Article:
Australian consumers lag in their willingness to drive electric

A new global survey by professional services firm EY has again highlighted how far behind Australian consumers are to other major economies when it comes to electric vehicle uptake.

Australia has landed dead last behind twelve other major economies when it comes to consumer intentions to switch to electric vehicles, according to the new survey by professional services firm Ernst & Young. Just 17 percent of the Australians surveyed who were planning to buy a new car said they were considering a fully electric or hybrid model, compared to a global rate of 41 percent.

As a contrast, almost two thirds of consumers in Italy – a nation with a proud automotive history of high-performance, gas-guzzling sport-cars – said they were considering an EV as their next purchase, with only 28 percent planning to opt for an internal combustion vehicle. For Australia, three quarters of those currently in the car market were intending to continue filling up at the ‘servo’.


For its second EY Mobility Consumer Index, the firm canvassed 9,000 drivers across 13 major markets in North America, Europe, and the Asia Pacific, recording a significant 11 percent jump in the desire for an electric car in just the nine months since the last survey in September. Indeed, Australia was not among the previously surveyed markets, so in fact dragged the figure down.

While electioneering rhetoric and misinformation from the federal government can shoulder a fair portion of the blame for reluctance among Australian consumers toward electric vehicles (famously describing Labor’s EV policy as a ‘war on the weekend’), the wider responses of the EY survey suggest a heavy impact on sentiment from Covid-19, from which Australia has been relatively shielded.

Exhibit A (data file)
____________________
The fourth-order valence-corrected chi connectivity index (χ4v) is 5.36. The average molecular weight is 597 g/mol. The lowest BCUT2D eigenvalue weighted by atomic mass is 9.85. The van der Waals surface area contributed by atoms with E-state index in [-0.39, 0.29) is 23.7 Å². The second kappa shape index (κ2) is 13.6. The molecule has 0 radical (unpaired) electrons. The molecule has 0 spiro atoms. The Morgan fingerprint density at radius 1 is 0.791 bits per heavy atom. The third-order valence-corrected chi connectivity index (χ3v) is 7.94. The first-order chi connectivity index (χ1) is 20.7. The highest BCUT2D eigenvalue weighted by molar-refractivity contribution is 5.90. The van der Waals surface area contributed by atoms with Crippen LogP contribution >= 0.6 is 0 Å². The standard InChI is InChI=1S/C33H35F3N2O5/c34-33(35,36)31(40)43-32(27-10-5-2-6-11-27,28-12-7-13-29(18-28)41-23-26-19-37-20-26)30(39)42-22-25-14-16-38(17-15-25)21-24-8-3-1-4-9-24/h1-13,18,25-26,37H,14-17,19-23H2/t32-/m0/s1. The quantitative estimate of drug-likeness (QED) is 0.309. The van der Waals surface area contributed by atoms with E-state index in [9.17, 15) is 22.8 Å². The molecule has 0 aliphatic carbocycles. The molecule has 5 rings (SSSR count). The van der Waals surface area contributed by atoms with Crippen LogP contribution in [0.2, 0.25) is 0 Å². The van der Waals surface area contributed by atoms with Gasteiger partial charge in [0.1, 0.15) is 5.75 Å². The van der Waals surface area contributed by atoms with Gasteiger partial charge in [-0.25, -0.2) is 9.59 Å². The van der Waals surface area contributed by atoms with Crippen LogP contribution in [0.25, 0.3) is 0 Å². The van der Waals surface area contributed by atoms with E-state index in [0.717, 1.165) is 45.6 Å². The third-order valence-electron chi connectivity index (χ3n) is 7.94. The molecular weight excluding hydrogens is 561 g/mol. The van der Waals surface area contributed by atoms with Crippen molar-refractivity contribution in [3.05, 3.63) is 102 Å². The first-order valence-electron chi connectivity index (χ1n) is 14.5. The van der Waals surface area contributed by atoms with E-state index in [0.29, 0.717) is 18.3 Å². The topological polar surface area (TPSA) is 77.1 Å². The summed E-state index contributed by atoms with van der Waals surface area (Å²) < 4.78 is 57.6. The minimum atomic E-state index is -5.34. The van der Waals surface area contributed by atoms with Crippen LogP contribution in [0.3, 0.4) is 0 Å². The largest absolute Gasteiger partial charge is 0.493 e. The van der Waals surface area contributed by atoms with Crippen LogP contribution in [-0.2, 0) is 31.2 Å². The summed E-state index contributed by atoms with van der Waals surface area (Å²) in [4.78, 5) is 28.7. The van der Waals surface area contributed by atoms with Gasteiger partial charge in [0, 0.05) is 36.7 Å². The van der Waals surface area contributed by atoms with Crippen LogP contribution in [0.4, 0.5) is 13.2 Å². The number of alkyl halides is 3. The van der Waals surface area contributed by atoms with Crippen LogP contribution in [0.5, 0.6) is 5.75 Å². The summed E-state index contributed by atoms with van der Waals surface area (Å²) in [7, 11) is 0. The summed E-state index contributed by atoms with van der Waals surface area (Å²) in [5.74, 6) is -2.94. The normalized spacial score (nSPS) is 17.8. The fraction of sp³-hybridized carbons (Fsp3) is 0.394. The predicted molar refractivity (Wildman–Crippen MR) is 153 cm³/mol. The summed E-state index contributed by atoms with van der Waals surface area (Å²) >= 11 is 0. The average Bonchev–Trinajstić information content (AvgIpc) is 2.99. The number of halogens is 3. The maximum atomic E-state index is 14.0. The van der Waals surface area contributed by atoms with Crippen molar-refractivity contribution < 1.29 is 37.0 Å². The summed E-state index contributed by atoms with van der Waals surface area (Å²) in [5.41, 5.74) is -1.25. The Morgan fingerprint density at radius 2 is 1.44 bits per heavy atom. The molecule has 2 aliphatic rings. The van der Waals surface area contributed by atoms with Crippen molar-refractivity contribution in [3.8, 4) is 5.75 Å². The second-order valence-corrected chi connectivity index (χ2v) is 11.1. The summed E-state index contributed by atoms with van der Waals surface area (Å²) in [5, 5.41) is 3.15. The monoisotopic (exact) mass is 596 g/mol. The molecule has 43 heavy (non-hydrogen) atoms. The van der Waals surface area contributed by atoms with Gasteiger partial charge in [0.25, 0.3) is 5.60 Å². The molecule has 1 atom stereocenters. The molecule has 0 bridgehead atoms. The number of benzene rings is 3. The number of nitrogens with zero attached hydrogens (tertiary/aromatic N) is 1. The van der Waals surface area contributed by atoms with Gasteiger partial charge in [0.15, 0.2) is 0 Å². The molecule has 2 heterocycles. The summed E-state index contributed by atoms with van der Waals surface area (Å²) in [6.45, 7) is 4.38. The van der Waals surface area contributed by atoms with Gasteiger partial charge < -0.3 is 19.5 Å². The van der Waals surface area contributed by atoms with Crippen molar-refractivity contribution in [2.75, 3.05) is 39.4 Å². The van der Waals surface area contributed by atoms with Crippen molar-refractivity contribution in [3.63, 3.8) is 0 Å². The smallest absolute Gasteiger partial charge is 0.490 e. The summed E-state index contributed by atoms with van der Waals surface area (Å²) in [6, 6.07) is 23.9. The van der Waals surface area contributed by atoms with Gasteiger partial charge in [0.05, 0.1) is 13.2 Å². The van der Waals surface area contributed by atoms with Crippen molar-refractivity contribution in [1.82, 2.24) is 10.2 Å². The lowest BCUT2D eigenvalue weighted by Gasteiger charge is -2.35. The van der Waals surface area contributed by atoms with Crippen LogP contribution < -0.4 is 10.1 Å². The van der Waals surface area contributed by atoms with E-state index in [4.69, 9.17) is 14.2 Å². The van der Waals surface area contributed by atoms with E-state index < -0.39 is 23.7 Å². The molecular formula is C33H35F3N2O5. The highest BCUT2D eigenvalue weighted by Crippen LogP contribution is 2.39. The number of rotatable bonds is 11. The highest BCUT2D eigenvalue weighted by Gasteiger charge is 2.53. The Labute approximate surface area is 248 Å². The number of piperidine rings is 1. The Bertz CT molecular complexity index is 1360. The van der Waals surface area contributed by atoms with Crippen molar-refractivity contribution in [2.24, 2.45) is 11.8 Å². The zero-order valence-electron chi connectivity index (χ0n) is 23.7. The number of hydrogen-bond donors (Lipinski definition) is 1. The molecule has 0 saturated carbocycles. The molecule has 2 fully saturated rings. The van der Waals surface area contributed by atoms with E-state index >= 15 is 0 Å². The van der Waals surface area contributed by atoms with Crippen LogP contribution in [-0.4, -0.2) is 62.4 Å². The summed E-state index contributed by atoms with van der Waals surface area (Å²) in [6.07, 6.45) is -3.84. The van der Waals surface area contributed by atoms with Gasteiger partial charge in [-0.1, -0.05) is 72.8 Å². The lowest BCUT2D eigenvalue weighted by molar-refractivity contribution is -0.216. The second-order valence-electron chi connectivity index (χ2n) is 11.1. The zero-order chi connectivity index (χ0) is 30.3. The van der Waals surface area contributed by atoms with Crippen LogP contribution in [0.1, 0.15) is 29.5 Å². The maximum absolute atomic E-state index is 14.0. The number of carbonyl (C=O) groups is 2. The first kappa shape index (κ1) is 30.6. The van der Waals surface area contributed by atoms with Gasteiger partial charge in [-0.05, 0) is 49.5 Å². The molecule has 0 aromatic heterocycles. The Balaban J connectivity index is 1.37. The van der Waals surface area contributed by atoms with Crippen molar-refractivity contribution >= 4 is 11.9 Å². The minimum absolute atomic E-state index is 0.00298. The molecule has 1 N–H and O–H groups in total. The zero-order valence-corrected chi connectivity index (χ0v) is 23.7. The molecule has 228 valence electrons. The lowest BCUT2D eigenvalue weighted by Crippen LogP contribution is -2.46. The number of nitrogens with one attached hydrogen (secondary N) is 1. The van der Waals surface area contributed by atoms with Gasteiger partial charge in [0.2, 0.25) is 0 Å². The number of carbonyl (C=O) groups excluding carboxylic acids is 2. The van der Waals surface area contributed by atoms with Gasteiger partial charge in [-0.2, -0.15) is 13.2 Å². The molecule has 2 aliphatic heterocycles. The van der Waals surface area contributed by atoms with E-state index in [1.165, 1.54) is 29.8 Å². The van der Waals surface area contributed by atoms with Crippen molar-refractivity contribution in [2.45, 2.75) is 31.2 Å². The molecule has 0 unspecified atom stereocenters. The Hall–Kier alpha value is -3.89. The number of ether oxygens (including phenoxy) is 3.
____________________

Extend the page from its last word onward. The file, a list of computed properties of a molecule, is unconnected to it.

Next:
Almost four out of five of the respondents looking to purchase an EV stated that the pandemic had heightened their environmental concerns, with half citing the environment as their primary reason for wishing to do so (a figure consistent in Australia). However, the top factors influencing the choice of transport mode overall are hygiene and infection concerns, with likely environmental ramifications.


Compared to pre-Covid levels, public transport as a future mode of mobility is down by 11 percent, with walking and cycling also dropping in preference. This translates to a massive boom in personal car ownership, reversing recent regional trends toward shared mobility options. Of those surveyed, one half intend to buy a car in the future, up a massive 17 percent from the previous survey.

Still, EY’s Global Advanced Manufacturing & Mobility Leader, Randall Miller, describes the latest survey as a tipping point. “After a bumpy year, it is clear that not only is there a global appetite for people to get back on the road, but that demand for EVs is continuing its meteoric rise. This is a fundamental shift in attitudes, which will ultimately be beneficial for the consumer and the planet.”


One area of the survey which suggests that its government inaction rather than conservative rhetoric which is impacting Australian consumers is in the concerns cited when it comes to buying an electric car. While cost of ownership was the greatest concern at both the global and Australian levels, the second greatest concern globally was range, whereas in Australia it was charging infrastructure.

“People often claim that if you build it they will come, but EV-buyers are already on their way, and our utilities, government and infrastructure planners are playing catch-up,” Miller concludes, also urging manufacturers to innovate and involve themselves in providing key infrastructure. “It would be a huge setback if adoption were to be hindered because the pieces around it weren’t in place to meet consumer demand.”

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